My wife arrived home from work the other day to find a well-dressed man with a camera standing in our driveway. He and I had been talking inside for an hour, and when we were done he had said there was one more thing. Could he take a picture out front? Just in case? I said sure, of course.
I hadn't told him in so many words about my problem, but I think he had guessed. He probably saw a lot of people like me: vaguely troubled, beset with inchoate longings, restless, dabbing tentatively at the edge of a wound, flirting with catastrophe and inexplicably willing, out of quixotic hope, blind ignorance or sheer existential discontent, to plunge our household deeper into debt and cast our fate to the title company, to trudge up the hill with all our belongings like refugees in search of a better life or at least a different life, a different set of keys, a different color headache in a different part of town.
It had started with a TV commercial for Housevalue.com.
"Housevalue.com," I said to the poodle. "Look at that: Maybe they'll tell us what this house is worth these days." I logged on and put in my address and ZIP Code and the very next day that real estate guy called. I said, "Come on by, let's talk."
I just wanted to see what the house was worth, that's all.
Maybe they teach real estate guys to be good with dogs or maybe this guy genuinely respected our 80-pound standard poodle's need to put her paws on his charcoal sweater vest and try to lick the 5 o'clock shadow off his face, but in either case his one gesture of kindness toward the dog made me almost willing to let him do what he wanted to do, which as it turned out was to move us out of the house and put us in an apartment, bring in painters, floor finishers and maybe a gardener, paint it, clean it, finish it and sell it out from under us for almost twice what we paid five years ago.
So that's how come he was in the driveway with the camera when the green, wife-bearing RAV-4 clambered up the curb cut. And my wife saw him and looked at me quizzically and said, "You didn't sell the house, did you?" I said no, we were just talking. I was just gathering information. That's how it always starts, I'm gathering information, and next thing you know there's a notary at the door.
And that's as good a place as any to explain that this is the first of a new occasional series about housing and its discontents. I, the mildly unhinged guy in overalls, shall attempt to explicate the joys and manias that seem to affect anyone who becomes signatory to a real property deed. I will look at my furniture and my drip system, my 110 wiring, my Cat 5E cabling plan, my skylights, my pot rack, my copper pipes, my nasturtiums. I will study the trail of my migratory life through sundry domiciles. I will unburden myself of my lighting obsessions, my sensitivity to drafts, my fervent hope for higher ceilings, my belief that a particular wall should be demolished with sledge hammers this afternoon. I shall consider such matters as why can't I just frigging live in a house like a normal person? Why can't I look out the window without mentally rearranging the trees?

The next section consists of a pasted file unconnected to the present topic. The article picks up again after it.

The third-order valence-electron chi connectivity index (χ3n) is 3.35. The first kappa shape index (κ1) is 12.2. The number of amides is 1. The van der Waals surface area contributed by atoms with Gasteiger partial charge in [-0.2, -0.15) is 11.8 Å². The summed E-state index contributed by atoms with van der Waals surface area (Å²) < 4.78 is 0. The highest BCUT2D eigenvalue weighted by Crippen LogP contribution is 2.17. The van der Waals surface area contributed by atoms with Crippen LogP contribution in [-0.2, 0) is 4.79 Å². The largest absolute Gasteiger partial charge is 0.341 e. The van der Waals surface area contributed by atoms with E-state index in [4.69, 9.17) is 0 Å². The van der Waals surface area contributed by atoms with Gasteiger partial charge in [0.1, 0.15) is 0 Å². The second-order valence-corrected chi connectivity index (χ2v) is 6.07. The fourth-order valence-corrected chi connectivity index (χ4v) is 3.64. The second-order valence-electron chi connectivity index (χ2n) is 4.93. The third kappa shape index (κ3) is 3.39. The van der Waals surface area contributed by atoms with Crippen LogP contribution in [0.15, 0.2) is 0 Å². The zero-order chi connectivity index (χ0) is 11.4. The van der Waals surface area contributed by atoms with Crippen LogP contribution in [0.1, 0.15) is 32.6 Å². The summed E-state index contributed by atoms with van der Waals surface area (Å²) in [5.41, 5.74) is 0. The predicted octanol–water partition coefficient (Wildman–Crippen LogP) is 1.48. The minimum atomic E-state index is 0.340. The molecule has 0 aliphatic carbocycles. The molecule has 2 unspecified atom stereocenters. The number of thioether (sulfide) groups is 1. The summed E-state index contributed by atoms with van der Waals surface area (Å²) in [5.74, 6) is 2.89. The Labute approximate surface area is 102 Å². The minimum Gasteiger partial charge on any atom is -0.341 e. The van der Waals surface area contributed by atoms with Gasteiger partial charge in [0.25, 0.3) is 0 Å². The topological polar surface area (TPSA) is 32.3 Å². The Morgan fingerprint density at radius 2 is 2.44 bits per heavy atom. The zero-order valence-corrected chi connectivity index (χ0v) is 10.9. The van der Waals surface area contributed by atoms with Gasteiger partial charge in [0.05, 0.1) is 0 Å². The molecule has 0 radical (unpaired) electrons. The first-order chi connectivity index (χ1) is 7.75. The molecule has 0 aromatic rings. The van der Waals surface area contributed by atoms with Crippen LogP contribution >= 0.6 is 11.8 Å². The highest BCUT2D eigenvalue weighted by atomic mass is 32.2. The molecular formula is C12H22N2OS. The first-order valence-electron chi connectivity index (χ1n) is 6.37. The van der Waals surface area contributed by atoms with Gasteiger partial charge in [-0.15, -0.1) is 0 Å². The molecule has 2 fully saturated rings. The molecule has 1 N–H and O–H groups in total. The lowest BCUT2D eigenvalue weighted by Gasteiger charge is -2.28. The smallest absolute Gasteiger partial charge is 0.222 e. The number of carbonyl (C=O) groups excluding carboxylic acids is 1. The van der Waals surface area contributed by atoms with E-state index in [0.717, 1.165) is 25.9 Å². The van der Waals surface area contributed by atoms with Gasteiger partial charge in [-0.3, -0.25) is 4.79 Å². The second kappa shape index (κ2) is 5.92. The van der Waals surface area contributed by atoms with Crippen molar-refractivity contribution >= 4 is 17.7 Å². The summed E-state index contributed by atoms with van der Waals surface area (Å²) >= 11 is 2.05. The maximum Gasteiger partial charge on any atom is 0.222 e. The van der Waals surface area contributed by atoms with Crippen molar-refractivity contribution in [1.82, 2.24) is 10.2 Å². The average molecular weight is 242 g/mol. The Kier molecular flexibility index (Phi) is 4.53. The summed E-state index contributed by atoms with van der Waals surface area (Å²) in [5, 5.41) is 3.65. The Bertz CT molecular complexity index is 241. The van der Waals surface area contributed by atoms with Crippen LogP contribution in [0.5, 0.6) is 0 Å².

My house and the furnishings in it are a source of much anxious deliberation and passionate self-analysis, because they represent not only a blank canvas on which to design the future but an indelible and scribbled record of the past. They embody the choices I have made, and the choices I have made have not always been good. For instance, we bought our house not in a state of studied calculation but one of near panic and fear. As it turns out, our fear was well founded: Had we waited, prices in our city might well have risen out of our reach.
But had we considered the way we want to live, we might have bought, not where we did -- at the cold, foggy and remote western edge of San Francisco at Ocean Beach -- but in the West Portal neighborhood where we now visit and walk around like dirty-faced children from the poor side of town, gazing at bungalows beyond our means. So although we feel fortunate to have a house, it is but one more act that seems to have sprung too much of desperation.
Likewise, the furniture in this house, rather than representing, piece by piece, the careful realization of a coherent aesthetic, instead reveals a history of random opportunities and snap decisions: that table I bought 13 years ago for $15 from a neighbor who sold it to me cheap because she liked my writing! That table left in an apartment sublet by a friend almost 20 years ago! That couch bought at Macy's for too much money because we needed a couch and it was a couch (plus it was green)! That gray, threadbare corduroy sofabed that a co-worker gave us for free when she married! That stereo pieced together with pieces of other stereos; that VCR that hasn't worked right for years, which we hesitate to replace out of fear that the next one will also not work for years!
This house and all the things in it have come to symbolize the randomness and chaos of life rather than its possibilities for order and conscious design. And because, rather than forge a clear vision and work methodically toward it, I have instead chosen to believe that my house will magically be transformed one day into exactly what I want it to be, I walk around the house refuting the reality of everything I see. I say: That bookcase is not the real bookcase; the real bookcase is of polished maple and reaches to the ceiling and has little lights on the bottom of each shelf that create pleasing accents; the real bookcase has glass doors, and fits snugly on the walls as if it were built into the house from the beginning.